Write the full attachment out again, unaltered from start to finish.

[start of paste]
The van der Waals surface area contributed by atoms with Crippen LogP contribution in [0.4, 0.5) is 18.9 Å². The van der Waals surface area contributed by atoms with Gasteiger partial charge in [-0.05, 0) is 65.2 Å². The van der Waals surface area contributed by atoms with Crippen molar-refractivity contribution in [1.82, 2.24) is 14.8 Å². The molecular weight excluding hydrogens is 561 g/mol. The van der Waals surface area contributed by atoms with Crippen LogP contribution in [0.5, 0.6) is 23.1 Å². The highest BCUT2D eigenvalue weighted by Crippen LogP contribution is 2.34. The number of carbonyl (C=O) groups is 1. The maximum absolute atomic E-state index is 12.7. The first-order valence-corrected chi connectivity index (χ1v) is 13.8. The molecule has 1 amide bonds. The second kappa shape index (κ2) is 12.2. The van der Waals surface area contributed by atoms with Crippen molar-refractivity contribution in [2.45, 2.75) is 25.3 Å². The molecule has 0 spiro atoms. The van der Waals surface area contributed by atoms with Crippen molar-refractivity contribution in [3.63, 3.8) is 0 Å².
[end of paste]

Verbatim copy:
The van der Waals surface area contributed by atoms with Crippen LogP contribution in [0.4, 0.5) is 18.9 Å². The van der Waals surface area contributed by atoms with Gasteiger partial charge in [-0.05, 0) is 65.2 Å². The van der Waals surface area contributed by atoms with Crippen molar-refractivity contribution in [1.82, 2.24) is 14.8 Å². The molecular weight excluding hydrogens is 561 g/mol. The van der Waals surface area contributed by atoms with Crippen LogP contribution in [0.5, 0.6) is 23.1 Å². The highest BCUT2D eigenvalue weighted by Crippen LogP contribution is 2.34. The number of carbonyl (C=O) groups is 1. The maximum absolute atomic E-state index is 12.7. The first-order valence-corrected chi connectivity index (χ1v) is 13.8. The molecule has 1 amide bonds. The second kappa shape index (κ2) is 12.2. The van der Waals surface area contributed by atoms with Crippen molar-refractivity contribution in [2.45, 2.75) is 25.3 Å². The molecule has 0 spiro atoms. The van der Waals surface area contributed by atoms with Crippen molar-refractivity contribution in [3.63, 3.8) is 0 Å².